We cannot take that risk. That said, the Bloc Québécois had another extremely serious concern. When the government talked to us about the possibility of introducing this motion, we indicated that what was important to us was the budget—and we are going to work to get it adopted as soon as possible—but that we also wanted an amendment to the notice of ways and means motion concerning the Bankruptcy Act and protection for workers' salaries when their employer goes bankrupt. We told the government that this was imperative for us.

As I was saying, we will support this request for extended hours. It is a priority not only to ensure that the notice of ways and means is tabled and corrected by taking into account the unanimous motion of the National Assembly, but also that the government agrees to fast tracking this bill to amend the Bankruptcy Act so that wage earners are protected—which is what all parties in this House now want—and that the laws of Quebec and the Civil Code of Quebec are respected.

Earlier, in response to a question that the Bloc Québécois asked and that I myself asked the Minister of Labour, we were assured that sometime tomorrow an amended notice of ways and means, taking into account the unanimous motion of the National Assembly, would be tabled with a bill. I think we will have the unanimous consent of all the parties in this House. I do not see why the New Democratic Party or the Liberal Party would oppose the will expressed so many times by the government and the Bloc Québécois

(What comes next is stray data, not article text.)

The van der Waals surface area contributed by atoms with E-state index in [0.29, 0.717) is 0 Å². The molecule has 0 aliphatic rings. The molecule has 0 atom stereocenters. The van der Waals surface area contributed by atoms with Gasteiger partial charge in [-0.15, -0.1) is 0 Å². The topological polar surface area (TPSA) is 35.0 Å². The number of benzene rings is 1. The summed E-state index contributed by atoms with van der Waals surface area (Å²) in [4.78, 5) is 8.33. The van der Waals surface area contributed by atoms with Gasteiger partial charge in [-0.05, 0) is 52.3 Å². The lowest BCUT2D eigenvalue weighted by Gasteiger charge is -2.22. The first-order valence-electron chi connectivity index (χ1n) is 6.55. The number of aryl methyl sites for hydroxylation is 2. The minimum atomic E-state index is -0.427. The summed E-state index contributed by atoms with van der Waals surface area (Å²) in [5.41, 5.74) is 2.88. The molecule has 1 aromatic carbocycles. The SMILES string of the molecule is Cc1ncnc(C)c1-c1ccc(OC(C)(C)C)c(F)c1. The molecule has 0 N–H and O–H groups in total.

I would like to take this opportunity to congratulate my colleague for Saint-Bruno—Saint-Hubert, who worked so hard on this and who never stopped hounding the entire Conservative government—especially the Minister of Labour—to achieve today's result. With these two guarantees, we feel comfortable knowing that Bill C-52 will be adopted before the summer break. This will ensure that Quebec receives the transfers it needs even though this bill does not close the debate on the fiscal imbalance. This will also put workers in Canada and Quebec on the list of preferred creditors, thereby giving them new protection when businesses go bankrupt. The creation of a wage protection fund will give them a chance to be compensated should their employers be unable to pay their wages. We think that this is extremely important.